I was pretty much in awe with how fast babies grow and develop during the first year of life. I cheered like a stage mom for all her developments – first roll over, first crawl, first solid foods, first words, first steps, and all the other cute things babies do. We kept on praising as she discovered and gained new skills. It was fun and amazing to watch.
When she was nearing her 2nd birthday, however, I noticed that we were probably overdoing it already. I would hear myself say Very Good to her several times a day even on “not so” very good things. And this was on top of family members and friends’ share of Very Goods to her. It became a habit – like it was a default setting to utter those words. She probably heard it every time she took a spoon or drank from her cup, which by the way are just normal things we do on a daily basis.
Don’t get me wrong; I love it when people appreciate. It builds their self-confidence and self-esteem after all. I’m just worried that too much of praising may also be harmful. I’m a bit scared that if she fails on one thing, she’ll get too depressed to lose the “Very Good” title that she often gets.
So one day, I tried to regulate it; I just smiled and showed an approving face when she did something nice. To my surprise, she actually said it herself. She said, “Very good!” and then she commanded, “Mommy say very good too. Clap Mommy.”
Oh my. We actually over praised this kid (Huhu). I could only hope that it is not too late to correct this yet.
I quickly searched the Internet and I found this post, 5 Things to Stop Saying to Your Kid and What to Say Instead (Part 1 & 2) by Shelly Philips, plus a few more articles that share the same point of view. Would you believe I actually summarized it, printed it out, and posted it on our fridge for everyone to see? (If you want a copy, it’s at the end of this post.)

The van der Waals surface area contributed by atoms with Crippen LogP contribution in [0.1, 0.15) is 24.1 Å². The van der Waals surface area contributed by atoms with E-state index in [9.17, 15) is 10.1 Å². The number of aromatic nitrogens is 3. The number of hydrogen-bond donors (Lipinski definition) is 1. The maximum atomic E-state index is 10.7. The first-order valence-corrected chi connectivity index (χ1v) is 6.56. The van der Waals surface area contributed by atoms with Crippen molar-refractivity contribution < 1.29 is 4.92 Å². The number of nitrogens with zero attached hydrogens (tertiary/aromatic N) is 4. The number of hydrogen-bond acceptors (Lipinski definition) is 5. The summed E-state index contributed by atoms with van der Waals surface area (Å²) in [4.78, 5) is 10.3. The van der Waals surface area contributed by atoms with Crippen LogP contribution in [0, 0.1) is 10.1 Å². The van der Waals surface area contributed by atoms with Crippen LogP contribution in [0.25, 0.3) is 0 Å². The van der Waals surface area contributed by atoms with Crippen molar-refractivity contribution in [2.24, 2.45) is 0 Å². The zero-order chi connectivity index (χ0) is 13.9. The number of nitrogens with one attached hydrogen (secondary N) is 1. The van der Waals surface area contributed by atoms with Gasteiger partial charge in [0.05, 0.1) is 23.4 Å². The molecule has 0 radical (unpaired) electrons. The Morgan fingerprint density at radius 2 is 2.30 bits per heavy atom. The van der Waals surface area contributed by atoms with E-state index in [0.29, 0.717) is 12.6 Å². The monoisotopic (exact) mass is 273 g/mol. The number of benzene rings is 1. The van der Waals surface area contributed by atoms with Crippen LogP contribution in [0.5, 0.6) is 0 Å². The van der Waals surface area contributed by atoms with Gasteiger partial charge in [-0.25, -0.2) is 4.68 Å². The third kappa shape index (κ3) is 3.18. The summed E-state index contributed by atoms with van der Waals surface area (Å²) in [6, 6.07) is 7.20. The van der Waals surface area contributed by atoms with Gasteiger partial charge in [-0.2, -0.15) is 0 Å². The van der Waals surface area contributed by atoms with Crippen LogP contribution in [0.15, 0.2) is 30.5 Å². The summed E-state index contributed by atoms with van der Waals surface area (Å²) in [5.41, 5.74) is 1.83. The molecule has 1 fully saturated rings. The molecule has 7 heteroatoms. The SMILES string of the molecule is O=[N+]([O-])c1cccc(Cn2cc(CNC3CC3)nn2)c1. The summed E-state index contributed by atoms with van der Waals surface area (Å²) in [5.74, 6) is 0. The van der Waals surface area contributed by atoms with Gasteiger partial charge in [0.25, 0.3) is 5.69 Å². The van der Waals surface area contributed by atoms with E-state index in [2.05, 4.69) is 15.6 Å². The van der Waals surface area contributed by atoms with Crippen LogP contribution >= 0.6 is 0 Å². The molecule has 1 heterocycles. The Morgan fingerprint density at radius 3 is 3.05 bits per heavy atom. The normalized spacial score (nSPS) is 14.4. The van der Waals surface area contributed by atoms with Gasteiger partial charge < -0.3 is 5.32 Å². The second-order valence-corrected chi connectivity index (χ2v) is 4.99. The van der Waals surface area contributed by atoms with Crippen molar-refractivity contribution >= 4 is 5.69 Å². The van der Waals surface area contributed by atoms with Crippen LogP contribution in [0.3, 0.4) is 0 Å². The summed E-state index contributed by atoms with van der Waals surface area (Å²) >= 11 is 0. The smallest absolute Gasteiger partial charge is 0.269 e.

And I asked family members to be one with me in appreciating the “effort” and not just the result. I told them to reserve the Very Goods for the totally spectacular ones. Or we can just let it come from other people – that’s totally fine. But for us at home, we need to limit it.
Hah! It wasn’t easy. We had to practice too for it was hard to get it out of our system. I sometimes slip and say Very Good on ordinary things up to now. Come to think of it, it’s shorter and easier to say compared to “I like how you kept on trying”.
But since we don’t want our kids to grow up too proud nor conceited, I really think rephrasing our compliments is worth the effort. We want them to understand that they don’t need to be good in everything and it’s totally okay to try new things and not succeed in all of them.
So recite with me: Thank you for trying honey. I like it that you didn’t quit at once. I’m glad that you kept on trying until you finally got it.
But I do have an exception! When it involves good values, like respect, obedience, and honesty, we give out all our praises. When it involves social skills like sharing, taking turns, helping a playmate, and showing empathy, you can expect an exaggerated VERY GOOOOOOD from us! This is the time to make up for it! I even bring it up several times to remind her how I liked the good deed she did on previous days. I consciously make an effort to say, “I like how you shared your bread sticks with that poor boy.” or “I saw you take turns with Iyah while playing, you made me so proud.” Yes, it’s a longer script. But everytime I say it that way, it makes my daughter stop and stare at me for a few seconds before she smiles. I would like to think that means something. And I really hope these rewording efforts will give her a better idea of what it is to be “good”.
As promised, here’s the print out plus a few other helpful lines you can use at home.
If you have other lines of appreciation that we can borrow, please share in the comments below. 🙂